The coupling of Stravinsky’s exotic ballet Petrushka with Ravel’s exquisite little opera L'Enfant et les sortilèges is both audacious and inspired. The two works share a wayward wit that presents a challenge for any would-be director. Several seconds into the performance I got carried away and felt like this could be the most perfect piece of art I’d ever seen, a thrilling combination of film, animation, acting, dance, acrobatics and one of Stravinsky’s most fecund scores. The mashing together of sound and vision is done with loving irreverence and the initial feeling of perfection did not go away.

Tiago Alexandre Neta Fonseca (The Clown) © Iko Freese | drama-berlin.de
Tiago Alexandre Neta Fonseca (The Clown)
© Iko Freese | drama-berlin.de

I had seen the odd clip or two of 1927's work online before. Performers on stage interacting with projected visuals came over a bit ‘flat’ to me, too ‘tricksy’ by half. But seeing this performance in the flesh was revelatory. The skill of the synchronization between performer and screens is eye-popping, and the cleverness of the whole conception is frankly alarming. Creators Suzanne Andrade, Esme Appleton and Paul Barritt combine forces to fill the viewer with a sense of riveted wonder beyond mere technical wizardry.

The actual mechanics of the story haven’t been reset or rudely circumvented, as one might expect from such young upstarts. Petrushka is still a puppet brought to life at a fairground. Hi-jinks ensue when he falls in love, gets into scrapes and attempts to escape his cell. And he still dies twice. There is far too much action in both the original and this production to list every twist n’ turn, but aerial hoop-dances, trampolining with dogs, and rocket ship derring-do are all heaped into the merry mixture.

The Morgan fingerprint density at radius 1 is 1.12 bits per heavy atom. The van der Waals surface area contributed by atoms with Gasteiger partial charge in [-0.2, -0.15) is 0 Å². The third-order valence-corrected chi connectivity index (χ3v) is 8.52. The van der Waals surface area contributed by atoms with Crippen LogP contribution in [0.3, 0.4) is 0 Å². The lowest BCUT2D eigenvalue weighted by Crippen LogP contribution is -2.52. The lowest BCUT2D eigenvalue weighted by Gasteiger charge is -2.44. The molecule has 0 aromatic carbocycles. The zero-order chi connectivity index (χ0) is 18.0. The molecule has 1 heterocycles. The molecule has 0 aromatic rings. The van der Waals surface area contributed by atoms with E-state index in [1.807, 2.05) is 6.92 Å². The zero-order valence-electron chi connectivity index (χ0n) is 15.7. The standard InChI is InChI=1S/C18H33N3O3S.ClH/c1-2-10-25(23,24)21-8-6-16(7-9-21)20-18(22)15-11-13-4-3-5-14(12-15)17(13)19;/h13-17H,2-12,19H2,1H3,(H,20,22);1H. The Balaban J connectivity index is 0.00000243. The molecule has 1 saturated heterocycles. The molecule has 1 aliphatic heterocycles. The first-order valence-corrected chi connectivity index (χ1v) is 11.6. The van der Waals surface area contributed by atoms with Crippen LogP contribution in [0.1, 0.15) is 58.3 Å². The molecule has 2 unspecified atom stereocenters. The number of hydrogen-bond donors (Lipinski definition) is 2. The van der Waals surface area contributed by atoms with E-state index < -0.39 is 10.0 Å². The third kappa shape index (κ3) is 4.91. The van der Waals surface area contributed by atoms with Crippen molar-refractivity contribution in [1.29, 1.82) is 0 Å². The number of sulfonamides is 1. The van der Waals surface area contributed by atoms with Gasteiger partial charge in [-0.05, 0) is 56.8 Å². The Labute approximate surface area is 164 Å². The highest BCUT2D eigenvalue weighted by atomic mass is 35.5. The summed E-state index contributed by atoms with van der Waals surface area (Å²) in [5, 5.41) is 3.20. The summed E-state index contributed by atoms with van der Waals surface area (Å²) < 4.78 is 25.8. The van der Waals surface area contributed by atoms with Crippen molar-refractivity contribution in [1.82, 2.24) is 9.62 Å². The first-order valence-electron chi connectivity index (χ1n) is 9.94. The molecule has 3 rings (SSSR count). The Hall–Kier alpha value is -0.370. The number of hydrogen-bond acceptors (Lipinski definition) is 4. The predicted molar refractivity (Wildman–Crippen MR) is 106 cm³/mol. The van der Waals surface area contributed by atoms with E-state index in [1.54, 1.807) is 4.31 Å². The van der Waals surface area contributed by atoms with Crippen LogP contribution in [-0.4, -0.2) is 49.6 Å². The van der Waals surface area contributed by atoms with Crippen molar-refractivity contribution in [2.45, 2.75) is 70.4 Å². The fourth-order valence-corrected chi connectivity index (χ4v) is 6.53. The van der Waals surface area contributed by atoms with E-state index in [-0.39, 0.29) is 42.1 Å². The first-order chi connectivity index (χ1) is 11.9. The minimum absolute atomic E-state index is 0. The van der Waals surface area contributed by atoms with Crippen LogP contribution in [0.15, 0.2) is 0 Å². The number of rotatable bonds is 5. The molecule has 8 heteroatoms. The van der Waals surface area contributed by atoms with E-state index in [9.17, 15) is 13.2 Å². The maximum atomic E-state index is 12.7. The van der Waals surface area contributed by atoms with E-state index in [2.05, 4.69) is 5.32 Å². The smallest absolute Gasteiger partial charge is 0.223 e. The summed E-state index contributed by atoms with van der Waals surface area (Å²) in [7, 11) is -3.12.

The three roles of Petrushka, the Acrobat and "the Muscle Man" are taken by Tiago Alexandre Fonesca, Pauliina Räsänen and Slava Volkov. Fonesca has the rustic sleight-of-hand of Charlie Chaplin with the added bonus of actually looking like a young Stravinsky. Räsänen and Volkov are an astonishing pair of circus performers whose feats had audience members shaking their heads in sheer disbelief. The acrobatics of the Big Top seemed absolutely at home in the hallowed environs of the opera house – something of which Stravinsky, who loved a good circus, would have approved.

Tiago Alexandre Fonesca (The Clown) and Pauliina Räsänen (The Acrobat) © Iko Freese | drama-berlin.de
Tiago Alexandre Fonesca (The Clown) and Pauliina Räsänen (The Acrobat)
© Iko Freese | drama-berlin.de

Part of the genius of this production is that the hotly mercurial score is reflected with such exactitude. A quick burst of energy from the orchestra and the visuals tear off in a new direction, flashing a different aspect of the caper. When the music hits the brakes we are instantly spun around to face another scenario. This isn’t as dizzying as it may sound, as the musical jump-cuts gallop at about the rate we are used to seeing in TV and film. Has it taken us over a hundred years to catch up to this piece?

The visual aspect is a masterclass in textural variation. Some of Paul Barritt’s animations are hand drawn, others are painted, some are shaggily cut-out and made of fluff, others are smoothly projected films. This is in-keeping with Stravinsky’s score, virtuosic control of orchestral detail being his hallmark. 1927 were flaunting as many influences as you could jam together, from the Rodchenko’s graphic design, to Svankmajer’s stop-frames, King Rollo’s flat world and Stick Figure Theatre’s simple, arresting charm. Markus Poschner did as splendid a job as I’ve ever heard in conducting this fine ensemble, cajoling and ribbing the orchestra into its customary brilliance.

Nadja Mchantaf (The Child) © Iko Freese | drama-berlin.de
Nadja Mchantaf (The Child)
© Iko Freese | drama-berlin.de

The second item on the bill was Ravel’s underrated masterpiece L'Enfant et les sortilèges, with a bizarre and enchanted text by Colette. The production is an equally thoughtful and creative treatment as Petrushka, but while the invention is in abundance, the blending of physicality and projected images feels imbalanced. The enormous cast of (often off-stage) singers were in fine voice from Nadja Mchantaf as the willful Child, Ezgi Kutlu as the nagging/caring Mother, and Talya Liebermann as the Sun. Hats off too, to the massive off-stage children’s chorus.

But not even a slight misfire could dampen the effect of Petrushka. To say that the production matches Stravinsky’s score is probably the highest compliment available.

*****